In the dense annual blizzard of holiday albums, A VERY SPECIAL ACOUSTIC CHRISTMAS shines like a gleaming treetop star from a warm, inviting living room, thanks to its organic, no-frills approach and its remarkable lineup of performers. Dan Tyminski (of O BROTHER, WHERE ART THOU? fame) offers up a charming version of "Frosty the Snowman," while Willie Nelson lends his legendary voice and guitar playing to a fine take on "Please Come Home for Christmas." Alison Krauss contributes her surprisingly poppy "Only You Can Bring Me Cheer (Gentleman's Lady)," Marty Stuart confides that "Even Santa Claus Gets the Blues," and Pat Green saunters through a relaxed "Winter Wonderland." Bringing the Yuletide album to an appropriate close is Norah Jones, in a beautiful solo rendition of Horace Silver's "Peace".
Building on her well-represented holiday catalog, Christmas with Judy Collins is essentially a reissue of the folk artist's 2000 release All on a Wintry Night, padded with two additional songs. All 14 tracks from Wintry Night are featured here in their original sequence with the addition of a new single, the western-tinged "Angels in the Snow" leading off the album, and a stirring, largely a cappella version of "Amazing Grace" closing it out. Fans of Collins' rich, warm voice will enjoy some of the more stripped-down arrangements, which feature her singing to a simple piano accompaniment on lesser-known carols like "In the Bleak Midwinter" and "Cherry Tree Carol." On the other hand, the dated synthesizer sounds on tracks like "Come Rejoice" and "Good King Wenceslas" sound rather homogenous and the spoken intro over the faux-strings of "Away in a Manger" is far too heavy-handed to take seriously. Fortunately, the bulk of the album's 16 tracks favor the more minimalist arrangements keeping Collins' lovely voice at the forefront without much distraction.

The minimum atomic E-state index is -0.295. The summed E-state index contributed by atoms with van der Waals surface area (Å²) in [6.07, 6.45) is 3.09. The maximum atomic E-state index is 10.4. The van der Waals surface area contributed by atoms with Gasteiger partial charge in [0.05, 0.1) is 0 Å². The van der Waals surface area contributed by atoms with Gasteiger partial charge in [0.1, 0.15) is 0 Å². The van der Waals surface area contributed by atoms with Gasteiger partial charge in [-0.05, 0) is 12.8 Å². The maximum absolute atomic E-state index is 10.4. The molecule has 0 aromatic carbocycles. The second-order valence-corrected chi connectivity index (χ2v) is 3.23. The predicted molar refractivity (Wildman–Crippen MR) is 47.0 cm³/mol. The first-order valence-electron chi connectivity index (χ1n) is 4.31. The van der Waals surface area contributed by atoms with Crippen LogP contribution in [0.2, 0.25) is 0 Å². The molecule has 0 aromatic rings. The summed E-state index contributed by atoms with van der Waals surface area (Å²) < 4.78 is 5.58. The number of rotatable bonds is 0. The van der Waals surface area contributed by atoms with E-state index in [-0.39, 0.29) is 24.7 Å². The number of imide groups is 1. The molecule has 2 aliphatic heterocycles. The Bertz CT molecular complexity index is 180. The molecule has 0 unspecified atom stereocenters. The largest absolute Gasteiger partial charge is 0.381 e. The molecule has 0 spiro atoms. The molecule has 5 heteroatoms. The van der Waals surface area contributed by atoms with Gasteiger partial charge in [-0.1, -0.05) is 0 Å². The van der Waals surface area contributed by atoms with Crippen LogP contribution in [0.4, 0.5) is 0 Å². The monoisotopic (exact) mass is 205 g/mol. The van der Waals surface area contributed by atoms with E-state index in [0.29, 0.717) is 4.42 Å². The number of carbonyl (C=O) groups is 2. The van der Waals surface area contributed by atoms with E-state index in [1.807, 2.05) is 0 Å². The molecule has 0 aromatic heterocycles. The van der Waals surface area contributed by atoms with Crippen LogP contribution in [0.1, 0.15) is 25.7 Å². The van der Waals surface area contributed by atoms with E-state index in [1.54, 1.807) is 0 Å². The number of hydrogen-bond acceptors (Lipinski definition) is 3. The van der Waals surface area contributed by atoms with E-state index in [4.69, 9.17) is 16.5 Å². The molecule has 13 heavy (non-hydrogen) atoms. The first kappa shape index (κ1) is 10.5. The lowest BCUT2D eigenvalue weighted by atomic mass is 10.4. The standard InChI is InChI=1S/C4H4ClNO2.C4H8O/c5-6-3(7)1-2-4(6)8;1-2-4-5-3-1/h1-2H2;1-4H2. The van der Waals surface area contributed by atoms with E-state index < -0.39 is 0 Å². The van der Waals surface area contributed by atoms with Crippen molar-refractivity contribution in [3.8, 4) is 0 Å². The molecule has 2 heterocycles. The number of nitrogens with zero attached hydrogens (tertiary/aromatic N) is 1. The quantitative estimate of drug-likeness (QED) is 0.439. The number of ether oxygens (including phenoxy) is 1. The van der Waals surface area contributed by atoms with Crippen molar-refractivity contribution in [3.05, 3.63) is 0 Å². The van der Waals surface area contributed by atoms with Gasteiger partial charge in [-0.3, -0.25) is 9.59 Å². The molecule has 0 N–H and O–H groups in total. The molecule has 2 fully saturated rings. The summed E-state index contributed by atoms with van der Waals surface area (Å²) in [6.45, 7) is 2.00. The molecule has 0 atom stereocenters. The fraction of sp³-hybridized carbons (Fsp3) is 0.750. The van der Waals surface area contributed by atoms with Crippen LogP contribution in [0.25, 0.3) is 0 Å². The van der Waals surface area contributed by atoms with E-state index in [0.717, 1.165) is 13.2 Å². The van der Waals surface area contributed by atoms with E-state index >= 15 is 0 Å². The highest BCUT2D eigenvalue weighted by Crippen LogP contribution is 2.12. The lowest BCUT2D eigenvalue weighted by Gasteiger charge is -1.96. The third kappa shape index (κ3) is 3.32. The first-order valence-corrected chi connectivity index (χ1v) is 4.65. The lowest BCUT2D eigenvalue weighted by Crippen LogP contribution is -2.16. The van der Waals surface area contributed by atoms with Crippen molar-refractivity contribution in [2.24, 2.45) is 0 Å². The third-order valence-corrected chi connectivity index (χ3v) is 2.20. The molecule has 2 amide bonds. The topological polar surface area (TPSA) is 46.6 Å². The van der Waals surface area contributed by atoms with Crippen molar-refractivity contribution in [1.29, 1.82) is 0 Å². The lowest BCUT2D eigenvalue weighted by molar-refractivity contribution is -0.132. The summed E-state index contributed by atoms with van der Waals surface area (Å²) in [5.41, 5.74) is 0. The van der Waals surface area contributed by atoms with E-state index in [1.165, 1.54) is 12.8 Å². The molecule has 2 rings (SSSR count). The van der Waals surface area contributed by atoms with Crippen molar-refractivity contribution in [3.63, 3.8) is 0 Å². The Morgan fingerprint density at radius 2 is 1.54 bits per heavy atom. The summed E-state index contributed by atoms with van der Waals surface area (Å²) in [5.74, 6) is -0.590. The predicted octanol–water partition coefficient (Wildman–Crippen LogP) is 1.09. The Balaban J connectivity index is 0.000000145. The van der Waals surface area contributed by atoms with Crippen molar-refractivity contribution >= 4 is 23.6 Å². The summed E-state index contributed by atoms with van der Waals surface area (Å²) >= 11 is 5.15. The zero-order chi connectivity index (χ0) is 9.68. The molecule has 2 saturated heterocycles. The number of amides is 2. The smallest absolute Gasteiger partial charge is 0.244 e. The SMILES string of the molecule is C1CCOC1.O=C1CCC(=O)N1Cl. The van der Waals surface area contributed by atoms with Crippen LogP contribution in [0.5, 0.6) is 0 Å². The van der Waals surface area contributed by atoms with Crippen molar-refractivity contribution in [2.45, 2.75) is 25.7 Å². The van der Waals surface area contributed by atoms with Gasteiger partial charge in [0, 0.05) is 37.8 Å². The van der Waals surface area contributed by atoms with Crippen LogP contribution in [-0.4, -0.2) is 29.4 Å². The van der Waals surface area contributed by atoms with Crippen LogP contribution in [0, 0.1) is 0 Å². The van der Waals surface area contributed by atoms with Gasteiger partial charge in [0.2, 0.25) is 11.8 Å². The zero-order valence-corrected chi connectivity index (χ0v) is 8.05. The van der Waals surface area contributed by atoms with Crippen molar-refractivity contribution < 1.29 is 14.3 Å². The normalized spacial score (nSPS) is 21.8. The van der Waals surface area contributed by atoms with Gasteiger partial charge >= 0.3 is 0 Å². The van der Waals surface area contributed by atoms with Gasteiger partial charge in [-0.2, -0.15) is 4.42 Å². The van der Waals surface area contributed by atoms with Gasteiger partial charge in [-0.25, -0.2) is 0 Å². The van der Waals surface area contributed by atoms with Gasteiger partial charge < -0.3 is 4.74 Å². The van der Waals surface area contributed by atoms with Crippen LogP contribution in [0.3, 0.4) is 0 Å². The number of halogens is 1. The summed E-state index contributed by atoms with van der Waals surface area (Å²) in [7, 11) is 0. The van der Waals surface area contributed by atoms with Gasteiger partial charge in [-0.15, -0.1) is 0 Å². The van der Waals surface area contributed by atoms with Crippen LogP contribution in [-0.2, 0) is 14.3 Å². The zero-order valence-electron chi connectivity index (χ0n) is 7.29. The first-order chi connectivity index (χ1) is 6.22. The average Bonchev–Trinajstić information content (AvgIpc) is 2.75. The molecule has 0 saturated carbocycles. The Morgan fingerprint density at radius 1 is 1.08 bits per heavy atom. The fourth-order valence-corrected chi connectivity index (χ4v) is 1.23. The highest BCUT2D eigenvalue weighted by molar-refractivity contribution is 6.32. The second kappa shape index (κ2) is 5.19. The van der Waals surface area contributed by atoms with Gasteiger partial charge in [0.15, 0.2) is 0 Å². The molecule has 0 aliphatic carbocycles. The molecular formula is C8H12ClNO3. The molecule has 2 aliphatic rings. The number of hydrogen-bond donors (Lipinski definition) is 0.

Recorded in 1985, The Spirit of Christmas finds Ray Charles performing a variety of holiday favorites with vocal assistance from the Raelettes and an appearance by jazz trumpeter Freddie Hubbard. The ten tracks mix standards and originals, including "Santa Claus Is Coming to Town," "Rudolph the Red-Nosed Reindeer," and the ballad "That Spirit of Christmas," which was featured in the movie National Lampoon's Christmas Vacation. The Spirit of Christmas is perfect background music for any holiday celebration.
Rob McConnell & the Boss Brass add plenty of spice to this Christmas jazz CD, not only with superb, fresh charts but a few surprising selections. The rich brass and reeds carry the deliberate rendition of "Have Yourself a Merry Little Christmas," which segues into a perky Latin-flavored chart of "I'll Be Home for Christmas." "Away in a Manger" is not the commonly heard melody but one first written in 1887, though the music will likely be familiar, even if one doesn't associate it with the well-known lyrics. The lush setting of "The Christmas Song," which likely set Mel Tormé and Bob Wells for life with royalty checks due to its many recordings, showcases the leader's valve trombone and pianist David Restivo. "My Favorite Things," originally written for The Sound of Music, has gradually been transformed into double duty as a Christmas carol; this swinging interpretation works very well. Johnny Mandel, the composer of many memorable melodies, deserves greater recognition for his gorgeous piece "A Christmas Love Song"; this arrangement deserved to help put it on the jazz map. Rob McConnell & the Boss Brass consistently delivered first-rate music throughout their existence, this holiday CD no exception.